Many of you will have seen the recent very high profile visits of the teenage climate activist Greta Thunberg to Brussels and to London, and the degree to which she was feted and ‘selfied’ by the most senior politicians is a particularly strong indicator of the new political mainstreaming of this issue.
Another recent EU research paper, setting out a range of global trends, again identified global warming as the most significant global challenge and proposed a range of policies that need to be adopted if we have any hope, it says as others do, of preventing temperatures going beyond a critical tipping point.
But while the targets might seem doable and rational, they also involve policy choices which will be difficult for many member states including our own no matter how strong the public welcome they afford to young activists.
The Gilets Jaunes protests in French were ostensibly caused by President Macron’s attempt to impose environmental taxes on car fuel, specifically diesel, the fuel used by many French people who want cheaper transport or who live in areas where long commutes and high living costs are a feature. While that protest has much more complex roots, the problem generally for those who have to propose the policies to match the rhetoric is that transition implies politically challenging choices.
Another problem is the politicisation of the climate change issue itself, particularly noticeable in the United States where it is tossed into the liberal left grab bag of issues and mediated as an elitist attack on poorer workers, and particularly those in some traditional industries.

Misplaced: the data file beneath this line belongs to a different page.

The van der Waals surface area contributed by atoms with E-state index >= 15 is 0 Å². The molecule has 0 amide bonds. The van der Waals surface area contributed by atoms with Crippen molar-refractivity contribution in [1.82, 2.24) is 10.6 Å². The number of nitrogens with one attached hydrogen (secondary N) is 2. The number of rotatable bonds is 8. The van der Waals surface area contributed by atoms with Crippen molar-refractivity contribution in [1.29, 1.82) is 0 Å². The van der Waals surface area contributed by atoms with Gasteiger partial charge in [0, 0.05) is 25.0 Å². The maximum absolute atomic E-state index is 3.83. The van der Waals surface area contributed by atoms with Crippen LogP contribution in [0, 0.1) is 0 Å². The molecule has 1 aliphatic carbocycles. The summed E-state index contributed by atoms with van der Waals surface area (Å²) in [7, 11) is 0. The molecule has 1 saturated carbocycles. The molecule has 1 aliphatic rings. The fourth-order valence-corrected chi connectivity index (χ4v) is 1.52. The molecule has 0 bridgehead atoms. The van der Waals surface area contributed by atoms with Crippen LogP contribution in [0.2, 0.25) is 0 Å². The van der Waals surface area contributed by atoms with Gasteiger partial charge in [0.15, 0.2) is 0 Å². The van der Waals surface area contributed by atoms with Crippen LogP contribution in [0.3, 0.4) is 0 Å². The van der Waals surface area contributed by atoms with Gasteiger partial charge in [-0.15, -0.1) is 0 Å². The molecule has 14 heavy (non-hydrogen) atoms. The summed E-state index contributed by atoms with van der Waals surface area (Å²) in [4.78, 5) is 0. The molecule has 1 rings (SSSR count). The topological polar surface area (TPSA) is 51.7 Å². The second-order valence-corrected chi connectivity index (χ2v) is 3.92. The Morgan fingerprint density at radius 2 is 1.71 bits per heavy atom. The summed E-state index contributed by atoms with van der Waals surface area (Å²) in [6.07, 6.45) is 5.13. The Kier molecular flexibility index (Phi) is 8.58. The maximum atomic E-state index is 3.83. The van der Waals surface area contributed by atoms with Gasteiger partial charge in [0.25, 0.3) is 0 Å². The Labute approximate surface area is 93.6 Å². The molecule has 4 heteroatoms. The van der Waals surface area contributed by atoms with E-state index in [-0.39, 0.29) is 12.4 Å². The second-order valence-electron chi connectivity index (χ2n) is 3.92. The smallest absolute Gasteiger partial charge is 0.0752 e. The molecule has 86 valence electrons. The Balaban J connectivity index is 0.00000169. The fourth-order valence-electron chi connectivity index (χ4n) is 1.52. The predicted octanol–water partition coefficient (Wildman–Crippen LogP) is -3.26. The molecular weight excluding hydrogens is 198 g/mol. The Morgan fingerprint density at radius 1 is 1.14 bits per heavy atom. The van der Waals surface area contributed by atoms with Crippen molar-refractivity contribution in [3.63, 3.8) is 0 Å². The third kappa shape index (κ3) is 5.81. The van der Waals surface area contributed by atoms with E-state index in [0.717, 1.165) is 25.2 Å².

In Ireland, agriculture and specifically the dairy industry is vulnerable to similar pressures. The EU paper notes that if cattle were a country, it would be the 3rd biggest after the US in China in terms of greenhouse gas emissions. Other forces are also coming into play, such as a possible move away from meat eating generally and a greater health awareness around what we put into our mouths.
Many of you will have noticed a significant shift taking place in many of our supermarkets, from the lower cost to the high end, with shelves packed with foods marketed specifically on their health benefits, clearly reflecting changing public mindsets about the link between what we eat and the health and environmental outcomes of those choices.
It strikes me however, and while making no claim whatsoever to expertise, that Ireland is particularly well placed in this emerging market. Our branding as a clean country that produces food of high quality is an established one and, while not underestimating the political, social and economic challenges in transitioning from our more traditional agricultural base, good policy options at this stage of rising public consciousness around what we produce and its impact on the environment, could not alone soften the impact of that transition but also position us to take advantage of the commercial implications of increased climate change awareness.
For decades Ireland has been very deliberately branding itself globally as ‘clean and green’ a brand that now finds a corresponding contemporary global echoing demand.
Less closer to home, climate induced drought and other disasters will also push more and more people into cities where the pressures on resources will be obvious. These pressures in turn may also further increase migration flows as people very obviously seek shelter in Europe and elsewhere to escape devastation in their own homes.
We have already seen the outlines of this problem over the last few years as tens of thousands of desperate people both risked and lost their lives crossing the Mediterranean to seek a safer haven than those they had left.